When fitting a dovetail joint I cut the tails first, align the tail-board over the pin-board, and transfer the tails with a marking knife. Pretty straightforward, but it can be tricky keeping the joint aligned while transferring the tails to the pin-board. If the tail-board is cooked the drawer/case/etc will be racked when assembled, there will also be gaps at the joint’s baseline. If the tail-board is square, but slides a little forward or back relative to the baseline the joint will have gaps or may not assemble at all. Finally, if the board is perfectly aligned to begin with but then shifts while marking… good luck realigning.
For all these reasons, I put a small rabbet on the tail-board which creates a barely visible shoulder. This shoulder slides against the pin-board and instantly aligns everything except the sides of the boards, but that’s simple to do. If you don’t rabbet your boards already, you should. At least give it a shot. Once you decide to use the rabbet you have to figure out how to make it. The generic answer for a large number of joints is to set up a table saw or router. That works great, but for working on a few joints (making a box or just a couple drawers) it’s faster by hand. Since you’re cutting a rabbet, it makes sense to reach for a rabbet plane or fillister. After all, this technique is known as “the 140 trick” named after the model #140 block plane often used to cut the rabbet. These planes work well for larger cases or drawers, but I find them completely unsuited when working with narrow parts. The planes can be sensitive to set up and a narrow board doesn’t give much surface area for the plane to rest on or the fence to register against. Clamping small pieces securely for use with a rabbet plane can also be a challenge.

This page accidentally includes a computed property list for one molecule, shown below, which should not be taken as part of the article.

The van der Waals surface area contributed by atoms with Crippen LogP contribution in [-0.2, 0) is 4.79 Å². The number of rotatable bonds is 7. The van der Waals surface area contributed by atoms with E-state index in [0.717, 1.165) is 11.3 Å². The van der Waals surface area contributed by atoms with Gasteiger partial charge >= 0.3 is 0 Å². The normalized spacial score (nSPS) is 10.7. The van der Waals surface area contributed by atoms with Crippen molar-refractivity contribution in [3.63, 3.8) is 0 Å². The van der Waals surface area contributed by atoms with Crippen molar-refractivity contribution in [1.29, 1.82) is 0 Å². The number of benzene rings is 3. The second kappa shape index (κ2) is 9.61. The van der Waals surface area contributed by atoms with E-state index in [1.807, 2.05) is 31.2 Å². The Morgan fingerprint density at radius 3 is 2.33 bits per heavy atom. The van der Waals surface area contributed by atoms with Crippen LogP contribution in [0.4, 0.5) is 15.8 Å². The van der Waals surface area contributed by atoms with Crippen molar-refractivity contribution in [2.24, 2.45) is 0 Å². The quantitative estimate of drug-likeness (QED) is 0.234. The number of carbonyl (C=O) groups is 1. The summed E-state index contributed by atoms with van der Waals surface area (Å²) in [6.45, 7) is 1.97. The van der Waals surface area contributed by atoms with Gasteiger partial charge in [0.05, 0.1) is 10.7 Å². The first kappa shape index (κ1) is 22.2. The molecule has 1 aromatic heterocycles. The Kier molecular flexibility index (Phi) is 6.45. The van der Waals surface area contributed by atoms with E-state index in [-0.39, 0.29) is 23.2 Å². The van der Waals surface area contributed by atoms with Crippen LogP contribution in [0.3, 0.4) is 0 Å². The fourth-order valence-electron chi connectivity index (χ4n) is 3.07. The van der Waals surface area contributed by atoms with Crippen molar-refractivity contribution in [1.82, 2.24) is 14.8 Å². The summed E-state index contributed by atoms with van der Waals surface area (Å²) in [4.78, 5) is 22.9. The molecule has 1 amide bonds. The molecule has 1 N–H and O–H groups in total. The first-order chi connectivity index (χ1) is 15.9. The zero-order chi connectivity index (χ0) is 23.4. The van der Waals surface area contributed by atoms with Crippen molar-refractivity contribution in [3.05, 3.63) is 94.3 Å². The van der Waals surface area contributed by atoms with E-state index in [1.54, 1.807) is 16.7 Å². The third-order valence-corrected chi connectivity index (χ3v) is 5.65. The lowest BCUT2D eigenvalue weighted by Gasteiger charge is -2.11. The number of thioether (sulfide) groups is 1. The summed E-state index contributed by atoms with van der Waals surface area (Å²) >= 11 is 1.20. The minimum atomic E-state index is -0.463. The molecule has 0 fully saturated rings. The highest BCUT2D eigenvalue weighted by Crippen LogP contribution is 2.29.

Enter the router plane. I typically have two boards (a left and right side) to rabbet, so I lay them next to each other on the bench, throw a clamp on the back side and let the front register against a bench dog or some other backstop. Using the router plane, I support half of the tool on each board (which should be the same thickness), set the depth with extreme simplicity and accuracy, and cut across the grain to my baseline. The baseline is already cut into the board with a marking gauge as part of the dovetailing process so no extra work there, but you do have to be careful not to cut across the baseline. This may sound difficult, but I’ve never had an issue. The knifeline from the marking gauge severs the fibers should cut deep enough that as the router plane gets close the fibers simply lift up and fall off. When all is said and done I find this approach far superior for narrow components. Less tool set up time, no risk of tipping the tool resulting in a non-square rabbet, and work holding is much easier. If that’s doesn’t convince you, check out the video of the technique in action, then give it a try.